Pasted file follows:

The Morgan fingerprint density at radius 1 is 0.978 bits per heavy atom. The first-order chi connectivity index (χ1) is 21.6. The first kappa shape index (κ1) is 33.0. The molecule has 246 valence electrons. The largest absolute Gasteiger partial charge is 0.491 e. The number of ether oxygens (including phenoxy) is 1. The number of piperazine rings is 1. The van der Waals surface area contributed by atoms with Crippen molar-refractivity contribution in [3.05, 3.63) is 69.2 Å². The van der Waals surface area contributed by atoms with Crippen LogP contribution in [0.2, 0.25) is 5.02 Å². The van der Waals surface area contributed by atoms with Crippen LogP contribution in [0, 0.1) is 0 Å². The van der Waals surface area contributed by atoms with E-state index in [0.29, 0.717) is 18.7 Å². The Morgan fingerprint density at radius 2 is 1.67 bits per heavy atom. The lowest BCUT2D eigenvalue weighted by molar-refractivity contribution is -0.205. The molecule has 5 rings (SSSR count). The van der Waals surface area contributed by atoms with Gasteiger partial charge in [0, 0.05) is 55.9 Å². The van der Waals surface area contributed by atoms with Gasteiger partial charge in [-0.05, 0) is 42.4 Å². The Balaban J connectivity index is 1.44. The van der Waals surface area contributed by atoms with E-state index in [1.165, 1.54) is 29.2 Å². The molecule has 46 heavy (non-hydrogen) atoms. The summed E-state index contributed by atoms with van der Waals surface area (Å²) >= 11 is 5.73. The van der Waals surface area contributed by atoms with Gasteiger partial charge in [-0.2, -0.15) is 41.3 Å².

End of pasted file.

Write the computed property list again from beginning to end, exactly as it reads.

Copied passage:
The Morgan fingerprint density at radius 1 is 0.978 bits per heavy atom. The first-order chi connectivity index (χ1) is 21.6. The first kappa shape index (κ1) is 33.0. The molecule has 246 valence electrons. The largest absolute Gasteiger partial charge is 0.491 e. The number of ether oxygens (including phenoxy) is 1. The number of piperazine rings is 1. The van der Waals surface area contributed by atoms with Crippen molar-refractivity contribution in [3.05, 3.63) is 69.2 Å². The van der Waals surface area contributed by atoms with Crippen LogP contribution in [0.2, 0.25) is 5.02 Å². The van der Waals surface area contributed by atoms with Crippen LogP contribution in [0, 0.1) is 0 Å². The van der Waals surface area contributed by atoms with E-state index in [0.29, 0.717) is 18.7 Å². The Morgan fingerprint density at radius 2 is 1.67 bits per heavy atom. The lowest BCUT2D eigenvalue weighted by molar-refractivity contribution is -0.205. The molecule has 5 rings (SSSR count). The van der Waals surface area contributed by atoms with Gasteiger partial charge in [0, 0.05) is 55.9 Å². The van der Waals surface area contributed by atoms with Gasteiger partial charge in [-0.05, 0) is 42.4 Å². The Balaban J connectivity index is 1.44. The van der Waals surface area contributed by atoms with E-state index in [1.165, 1.54) is 29.2 Å². The molecule has 46 heavy (non-hydrogen) atoms. The summed E-state index contributed by atoms with van der Waals surface area (Å²) >= 11 is 5.73. The van der Waals surface area contributed by atoms with Gasteiger partial charge in [-0.2, -0.15) is 41.3 Å².